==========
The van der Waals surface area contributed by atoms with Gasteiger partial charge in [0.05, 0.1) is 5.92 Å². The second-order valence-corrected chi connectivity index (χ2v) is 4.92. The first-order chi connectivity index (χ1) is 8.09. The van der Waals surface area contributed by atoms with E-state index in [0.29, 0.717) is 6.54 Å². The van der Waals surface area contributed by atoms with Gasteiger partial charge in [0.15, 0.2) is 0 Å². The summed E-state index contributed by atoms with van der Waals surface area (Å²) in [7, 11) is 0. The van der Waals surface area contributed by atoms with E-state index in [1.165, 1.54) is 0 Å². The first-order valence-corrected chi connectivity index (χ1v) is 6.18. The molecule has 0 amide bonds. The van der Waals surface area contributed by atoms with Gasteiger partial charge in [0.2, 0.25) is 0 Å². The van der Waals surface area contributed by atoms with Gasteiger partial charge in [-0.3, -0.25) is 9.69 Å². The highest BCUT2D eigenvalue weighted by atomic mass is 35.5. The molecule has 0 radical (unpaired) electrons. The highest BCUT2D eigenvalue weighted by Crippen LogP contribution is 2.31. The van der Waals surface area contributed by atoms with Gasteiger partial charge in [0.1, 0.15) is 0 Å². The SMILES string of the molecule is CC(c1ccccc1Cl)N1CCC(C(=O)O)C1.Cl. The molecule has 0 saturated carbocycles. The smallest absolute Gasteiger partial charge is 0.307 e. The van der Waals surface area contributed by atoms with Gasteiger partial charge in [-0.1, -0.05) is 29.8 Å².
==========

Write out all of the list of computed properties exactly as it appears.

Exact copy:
The van der Waals surface area contributed by atoms with Gasteiger partial charge in [0.05, 0.1) is 5.92 Å². The second-order valence-corrected chi connectivity index (χ2v) is 4.92. The first-order chi connectivity index (χ1) is 8.09. The van der Waals surface area contributed by atoms with E-state index in [0.29, 0.717) is 6.54 Å². The van der Waals surface area contributed by atoms with Gasteiger partial charge in [0.15, 0.2) is 0 Å². The summed E-state index contributed by atoms with van der Waals surface area (Å²) in [7, 11) is 0. The van der Waals surface area contributed by atoms with E-state index in [1.165, 1.54) is 0 Å². The first-order valence-corrected chi connectivity index (χ1v) is 6.18. The molecule has 0 amide bonds. The van der Waals surface area contributed by atoms with Gasteiger partial charge in [0.2, 0.25) is 0 Å². The van der Waals surface area contributed by atoms with Gasteiger partial charge in [-0.3, -0.25) is 9.69 Å². The highest BCUT2D eigenvalue weighted by atomic mass is 35.5. The molecule has 0 radical (unpaired) electrons. The highest BCUT2D eigenvalue weighted by Crippen LogP contribution is 2.31. The van der Waals surface area contributed by atoms with Gasteiger partial charge in [0.1, 0.15) is 0 Å². The SMILES string of the molecule is CC(c1ccccc1Cl)N1CCC(C(=O)O)C1.Cl. The molecule has 0 saturated carbocycles. The smallest absolute Gasteiger partial charge is 0.307 e. The van der Waals surface area contributed by atoms with Gasteiger partial charge in [-0.1, -0.05) is 29.8 Å².